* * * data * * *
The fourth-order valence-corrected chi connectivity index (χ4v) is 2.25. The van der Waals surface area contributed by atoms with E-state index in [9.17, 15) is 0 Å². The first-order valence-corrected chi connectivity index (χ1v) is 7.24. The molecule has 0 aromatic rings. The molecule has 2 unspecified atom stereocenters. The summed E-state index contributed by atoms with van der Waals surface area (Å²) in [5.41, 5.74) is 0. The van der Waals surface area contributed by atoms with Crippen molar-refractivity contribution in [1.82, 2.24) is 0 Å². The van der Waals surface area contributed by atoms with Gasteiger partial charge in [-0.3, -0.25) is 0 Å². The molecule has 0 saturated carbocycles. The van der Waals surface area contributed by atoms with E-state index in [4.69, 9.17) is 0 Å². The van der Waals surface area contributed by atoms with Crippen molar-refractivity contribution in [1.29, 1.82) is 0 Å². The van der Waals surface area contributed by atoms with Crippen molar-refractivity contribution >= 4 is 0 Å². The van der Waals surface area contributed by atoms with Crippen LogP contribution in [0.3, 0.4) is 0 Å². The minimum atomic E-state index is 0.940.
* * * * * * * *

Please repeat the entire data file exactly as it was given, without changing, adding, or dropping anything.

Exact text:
The fourth-order valence-corrected chi connectivity index (χ4v) is 2.25. The van der Waals surface area contributed by atoms with E-state index in [9.17, 15) is 0 Å². The first-order valence-corrected chi connectivity index (χ1v) is 7.24. The molecule has 0 aromatic rings. The molecule has 2 unspecified atom stereocenters. The summed E-state index contributed by atoms with van der Waals surface area (Å²) in [5.41, 5.74) is 0. The van der Waals surface area contributed by atoms with Crippen molar-refractivity contribution in [1.82, 2.24) is 0 Å². The van der Waals surface area contributed by atoms with Gasteiger partial charge in [-0.3, -0.25) is 0 Å². The molecule has 0 saturated carbocycles. The van der Waals surface area contributed by atoms with E-state index in [4.69, 9.17) is 0 Å². The van der Waals surface area contributed by atoms with Crippen molar-refractivity contribution in [1.29, 1.82) is 0 Å². The van der Waals surface area contributed by atoms with Crippen molar-refractivity contribution >= 4 is 0 Å². The van der Waals surface area contributed by atoms with Crippen LogP contribution in [0.3, 0.4) is 0 Å². The minimum atomic E-state index is 0.940.